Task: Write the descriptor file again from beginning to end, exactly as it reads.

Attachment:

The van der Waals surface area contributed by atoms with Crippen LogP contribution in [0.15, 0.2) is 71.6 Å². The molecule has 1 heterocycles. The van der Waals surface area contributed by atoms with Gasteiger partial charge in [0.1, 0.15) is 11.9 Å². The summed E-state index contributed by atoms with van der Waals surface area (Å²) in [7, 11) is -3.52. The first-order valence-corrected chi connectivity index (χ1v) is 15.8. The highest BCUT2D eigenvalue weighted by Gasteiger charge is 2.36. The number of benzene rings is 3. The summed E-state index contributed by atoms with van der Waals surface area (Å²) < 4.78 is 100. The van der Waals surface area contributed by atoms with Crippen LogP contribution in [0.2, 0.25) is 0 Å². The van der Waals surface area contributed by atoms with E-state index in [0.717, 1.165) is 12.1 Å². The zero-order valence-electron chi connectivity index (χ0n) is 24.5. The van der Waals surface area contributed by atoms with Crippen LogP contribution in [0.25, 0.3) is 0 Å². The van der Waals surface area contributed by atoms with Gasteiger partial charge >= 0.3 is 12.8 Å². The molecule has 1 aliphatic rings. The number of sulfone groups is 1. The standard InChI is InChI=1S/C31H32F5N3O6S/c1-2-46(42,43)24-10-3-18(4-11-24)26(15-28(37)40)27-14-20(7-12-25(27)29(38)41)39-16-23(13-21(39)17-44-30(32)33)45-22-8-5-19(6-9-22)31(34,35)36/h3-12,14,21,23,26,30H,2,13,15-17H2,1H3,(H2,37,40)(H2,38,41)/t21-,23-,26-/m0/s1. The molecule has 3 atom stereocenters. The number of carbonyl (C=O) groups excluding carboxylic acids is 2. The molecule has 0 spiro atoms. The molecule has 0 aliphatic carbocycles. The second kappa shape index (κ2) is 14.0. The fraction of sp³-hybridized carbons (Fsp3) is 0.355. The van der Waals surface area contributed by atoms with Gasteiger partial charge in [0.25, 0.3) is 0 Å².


The van der Waals surface area contributed by atoms with Crippen LogP contribution in [0.15, 0.2) is 71.6 Å². The molecule has 1 heterocycles. The van der Waals surface area contributed by atoms with Gasteiger partial charge in [0.1, 0.15) is 11.9 Å². The summed E-state index contributed by atoms with van der Waals surface area (Å²) in [7, 11) is -3.52. The first-order valence-corrected chi connectivity index (χ1v) is 15.8. The highest BCUT2D eigenvalue weighted by Gasteiger charge is 2.36. The number of benzene rings is 3. The summed E-state index contributed by atoms with van der Waals surface area (Å²) < 4.78 is 100. The van der Waals surface area contributed by atoms with Crippen LogP contribution in [0.2, 0.25) is 0 Å². The van der Waals surface area contributed by atoms with E-state index in [0.717, 1.165) is 12.1 Å². The zero-order valence-electron chi connectivity index (χ0n) is 24.5. The van der Waals surface area contributed by atoms with Crippen LogP contribution in [0.25, 0.3) is 0 Å². The van der Waals surface area contributed by atoms with Gasteiger partial charge >= 0.3 is 12.8 Å². The molecule has 1 aliphatic rings. The number of sulfone groups is 1. The standard InChI is InChI=1S/C31H32F5N3O6S/c1-2-46(42,43)24-10-3-18(4-11-24)26(15-28(37)40)27-14-20(7-12-25(27)29(38)41)39-16-23(13-21(39)17-44-30(32)33)45-22-8-5-19(6-9-22)31(34,35)36/h3-12,14,21,23,26,30H,2,13,15-17H2,1H3,(H2,37,40)(H2,38,41)/t21-,23-,26-/m0/s1. The molecule has 3 atom stereocenters. The number of carbonyl (C=O) groups excluding carboxylic acids is 2. The molecule has 0 spiro atoms. The molecule has 0 aliphatic carbocycles. The second kappa shape index (κ2) is 14.0. The fraction of sp³-hybridized carbons (Fsp3) is 0.355. The van der Waals surface area contributed by atoms with Gasteiger partial charge in [0.25, 0.3) is 0 Å².